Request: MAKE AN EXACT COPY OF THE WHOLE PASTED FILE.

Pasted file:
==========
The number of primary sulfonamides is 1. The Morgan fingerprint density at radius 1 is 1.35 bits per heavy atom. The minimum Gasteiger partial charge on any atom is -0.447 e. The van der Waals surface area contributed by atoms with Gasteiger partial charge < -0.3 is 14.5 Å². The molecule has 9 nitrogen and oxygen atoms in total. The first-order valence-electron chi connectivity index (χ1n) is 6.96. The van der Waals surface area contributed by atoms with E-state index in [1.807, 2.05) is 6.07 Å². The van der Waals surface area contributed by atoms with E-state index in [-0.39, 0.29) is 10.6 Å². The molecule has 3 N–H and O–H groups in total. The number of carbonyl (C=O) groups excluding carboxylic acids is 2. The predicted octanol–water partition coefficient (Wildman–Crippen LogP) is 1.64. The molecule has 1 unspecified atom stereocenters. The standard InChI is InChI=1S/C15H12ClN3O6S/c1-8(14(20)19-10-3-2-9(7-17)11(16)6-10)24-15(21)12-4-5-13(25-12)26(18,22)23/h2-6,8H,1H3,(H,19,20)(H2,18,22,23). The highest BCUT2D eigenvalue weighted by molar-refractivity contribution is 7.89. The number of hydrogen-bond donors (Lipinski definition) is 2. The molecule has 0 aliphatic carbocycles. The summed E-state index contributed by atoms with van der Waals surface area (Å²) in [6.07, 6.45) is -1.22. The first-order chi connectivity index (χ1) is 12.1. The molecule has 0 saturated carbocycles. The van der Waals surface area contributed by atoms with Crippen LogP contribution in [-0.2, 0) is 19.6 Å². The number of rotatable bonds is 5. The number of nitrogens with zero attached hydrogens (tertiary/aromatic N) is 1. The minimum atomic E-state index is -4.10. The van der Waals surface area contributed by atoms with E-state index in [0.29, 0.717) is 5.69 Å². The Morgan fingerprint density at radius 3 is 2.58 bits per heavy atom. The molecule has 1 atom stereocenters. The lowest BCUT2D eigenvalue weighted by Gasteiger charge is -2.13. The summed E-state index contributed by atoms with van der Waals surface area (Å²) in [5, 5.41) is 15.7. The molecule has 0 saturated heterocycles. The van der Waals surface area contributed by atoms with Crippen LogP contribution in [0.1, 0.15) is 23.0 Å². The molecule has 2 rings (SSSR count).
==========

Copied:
The number of primary sulfonamides is 1. The Morgan fingerprint density at radius 1 is 1.35 bits per heavy atom. The minimum Gasteiger partial charge on any atom is -0.447 e. The van der Waals surface area contributed by atoms with Gasteiger partial charge < -0.3 is 14.5 Å². The molecule has 9 nitrogen and oxygen atoms in total. The first-order valence-electron chi connectivity index (χ1n) is 6.96. The van der Waals surface area contributed by atoms with E-state index in [1.807, 2.05) is 6.07 Å². The van der Waals surface area contributed by atoms with E-state index in [-0.39, 0.29) is 10.6 Å². The molecule has 3 N–H and O–H groups in total. The number of carbonyl (C=O) groups excluding carboxylic acids is 2. The predicted octanol–water partition coefficient (Wildman–Crippen LogP) is 1.64. The molecule has 1 unspecified atom stereocenters. The standard InChI is InChI=1S/C15H12ClN3O6S/c1-8(14(20)19-10-3-2-9(7-17)11(16)6-10)24-15(21)12-4-5-13(25-12)26(18,22)23/h2-6,8H,1H3,(H,19,20)(H2,18,22,23). The highest BCUT2D eigenvalue weighted by molar-refractivity contribution is 7.89. The number of hydrogen-bond donors (Lipinski definition) is 2. The molecule has 0 aliphatic carbocycles. The summed E-state index contributed by atoms with van der Waals surface area (Å²) in [6.07, 6.45) is -1.22. The first-order chi connectivity index (χ1) is 12.1. The molecule has 0 saturated carbocycles. The van der Waals surface area contributed by atoms with Crippen LogP contribution in [-0.2, 0) is 19.6 Å². The number of rotatable bonds is 5. The number of nitrogens with zero attached hydrogens (tertiary/aromatic N) is 1. The minimum atomic E-state index is -4.10. The van der Waals surface area contributed by atoms with E-state index in [0.29, 0.717) is 5.69 Å². The Morgan fingerprint density at radius 3 is 2.58 bits per heavy atom. The molecule has 1 atom stereocenters. The lowest BCUT2D eigenvalue weighted by Gasteiger charge is -2.13. The summed E-state index contributed by atoms with van der Waals surface area (Å²) in [5, 5.41) is 15.7. The molecule has 0 saturated heterocycles. The van der Waals surface area contributed by atoms with Crippen LogP contribution in [0.1, 0.15) is 23.0 Å². The molecule has 2 rings (SSSR count).